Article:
McCall is said to have pulled a double-action .45 pistol from under his coat, shouted “Damn you! Take that!” and pulled the trigger, shooting Hickok in the back of the head and killing him instantly. At that precise moment, Hickok is said to have been holding a two pair that has now come to be known as Dead Man’s Hand.
The Unlucky Hand
According to the earlier references of Dead Man’s Hand, in the late 1880s, it was described as a full house of three jacks and a pair of tens. But in 1903, the Encyclopedia of Superstitions, Folklore, and the Occult Sciences of the World referred to it as a very unlucky hand of jacks and sevens. “In a poker game, it is very unlucky to hold them and win the pot,” the digitally archived version of the Encyclopedia says. But under other poker superstitions, it also adds that “when playing poker, should you hold a jack full on red sevens, it means death, and is called ‘a dead man’s hand.'”
Just a few years after that encyclopedia entry though, 17th century British author Edmond Hoyle, who wrote rule books for games to settle disputes, referenced it as jacks and eights. It was only in the 1920s that the definition changed to the two pair of black aces and black eights that it’s come to be associated with today. The cementing of that description, too, was largely thanks to a biography titled Wild Bill Hickok: The Prince of Pistoleers, says the Casino.org article.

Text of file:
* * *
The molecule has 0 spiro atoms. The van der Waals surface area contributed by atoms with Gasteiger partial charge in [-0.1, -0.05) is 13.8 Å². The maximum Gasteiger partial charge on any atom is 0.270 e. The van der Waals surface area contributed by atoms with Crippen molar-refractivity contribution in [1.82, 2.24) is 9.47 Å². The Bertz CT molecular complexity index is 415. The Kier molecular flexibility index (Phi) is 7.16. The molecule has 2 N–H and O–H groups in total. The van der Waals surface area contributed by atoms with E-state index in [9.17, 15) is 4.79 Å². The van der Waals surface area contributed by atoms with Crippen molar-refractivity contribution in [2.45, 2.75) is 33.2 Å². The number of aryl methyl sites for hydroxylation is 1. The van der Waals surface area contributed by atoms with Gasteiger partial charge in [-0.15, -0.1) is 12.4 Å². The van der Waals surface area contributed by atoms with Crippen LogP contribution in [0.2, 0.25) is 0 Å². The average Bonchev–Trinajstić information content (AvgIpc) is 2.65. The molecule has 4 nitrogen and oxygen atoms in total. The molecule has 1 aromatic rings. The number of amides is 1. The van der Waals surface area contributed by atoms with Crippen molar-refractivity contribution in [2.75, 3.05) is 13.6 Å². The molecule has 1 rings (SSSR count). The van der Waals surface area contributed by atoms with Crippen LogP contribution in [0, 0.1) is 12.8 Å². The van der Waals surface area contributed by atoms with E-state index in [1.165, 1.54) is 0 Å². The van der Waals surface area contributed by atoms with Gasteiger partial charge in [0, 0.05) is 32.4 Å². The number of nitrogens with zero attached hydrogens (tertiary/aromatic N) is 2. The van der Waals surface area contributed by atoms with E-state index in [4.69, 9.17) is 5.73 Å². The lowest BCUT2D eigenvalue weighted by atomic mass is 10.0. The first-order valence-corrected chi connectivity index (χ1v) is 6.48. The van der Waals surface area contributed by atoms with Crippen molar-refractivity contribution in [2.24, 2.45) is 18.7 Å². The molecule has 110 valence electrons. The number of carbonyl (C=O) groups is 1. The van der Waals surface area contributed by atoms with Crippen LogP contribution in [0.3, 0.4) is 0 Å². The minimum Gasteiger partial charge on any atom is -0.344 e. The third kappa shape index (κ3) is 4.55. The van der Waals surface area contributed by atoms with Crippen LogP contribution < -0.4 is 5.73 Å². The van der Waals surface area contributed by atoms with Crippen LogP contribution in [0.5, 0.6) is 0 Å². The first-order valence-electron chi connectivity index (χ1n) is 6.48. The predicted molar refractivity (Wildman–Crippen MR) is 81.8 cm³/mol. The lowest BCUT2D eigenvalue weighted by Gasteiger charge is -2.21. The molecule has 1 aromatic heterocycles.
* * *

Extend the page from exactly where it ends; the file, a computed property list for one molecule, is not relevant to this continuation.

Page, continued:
Regardless of whether or not today’s definition is historically accurate, it’s the one that people imply these days when they are talking about Dead Man’s Hand in a game of poker. However, it’s not all that terrible a hand in poker, nor is it a high valued hand. It’s just a hand that has a lot of psychological and historical value, so it can be intriguing to be dealt a Dead Man’s Hand in a game. Whether it proves unlucky or not — well that, we suppose, has got to do with the individual player’s skill and luck.